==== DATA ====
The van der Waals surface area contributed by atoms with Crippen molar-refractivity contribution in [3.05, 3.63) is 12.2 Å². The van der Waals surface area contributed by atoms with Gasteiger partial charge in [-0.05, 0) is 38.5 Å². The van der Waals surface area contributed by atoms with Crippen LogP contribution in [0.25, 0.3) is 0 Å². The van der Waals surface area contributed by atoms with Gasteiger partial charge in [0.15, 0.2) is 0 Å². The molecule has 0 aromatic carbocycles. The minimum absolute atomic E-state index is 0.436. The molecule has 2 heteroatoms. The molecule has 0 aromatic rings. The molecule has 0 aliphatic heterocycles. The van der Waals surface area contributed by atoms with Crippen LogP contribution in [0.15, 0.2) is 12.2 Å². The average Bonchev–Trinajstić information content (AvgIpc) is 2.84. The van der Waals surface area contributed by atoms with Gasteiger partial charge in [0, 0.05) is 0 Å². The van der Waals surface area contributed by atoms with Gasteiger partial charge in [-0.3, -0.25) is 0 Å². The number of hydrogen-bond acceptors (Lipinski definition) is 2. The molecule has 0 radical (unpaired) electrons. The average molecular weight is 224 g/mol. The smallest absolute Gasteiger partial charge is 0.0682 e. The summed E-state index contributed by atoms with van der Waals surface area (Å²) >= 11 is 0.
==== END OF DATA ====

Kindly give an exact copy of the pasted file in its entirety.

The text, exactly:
The van der Waals surface area contributed by atoms with Crippen molar-refractivity contribution in [3.05, 3.63) is 12.2 Å². The van der Waals surface area contributed by atoms with Gasteiger partial charge in [-0.05, 0) is 38.5 Å². The van der Waals surface area contributed by atoms with Crippen LogP contribution in [0.25, 0.3) is 0 Å². The van der Waals surface area contributed by atoms with Gasteiger partial charge in [0.15, 0.2) is 0 Å². The molecule has 0 aromatic carbocycles. The minimum absolute atomic E-state index is 0.436. The molecule has 2 heteroatoms. The molecule has 0 aromatic rings. The molecule has 0 aliphatic heterocycles. The van der Waals surface area contributed by atoms with Crippen LogP contribution in [0.15, 0.2) is 12.2 Å². The average Bonchev–Trinajstić information content (AvgIpc) is 2.84. The van der Waals surface area contributed by atoms with Gasteiger partial charge in [0, 0.05) is 0 Å². The van der Waals surface area contributed by atoms with Gasteiger partial charge in [-0.3, -0.25) is 0 Å². The number of hydrogen-bond acceptors (Lipinski definition) is 2. The molecule has 0 radical (unpaired) electrons. The average molecular weight is 224 g/mol. The smallest absolute Gasteiger partial charge is 0.0682 e. The summed E-state index contributed by atoms with van der Waals surface area (Å²) >= 11 is 0.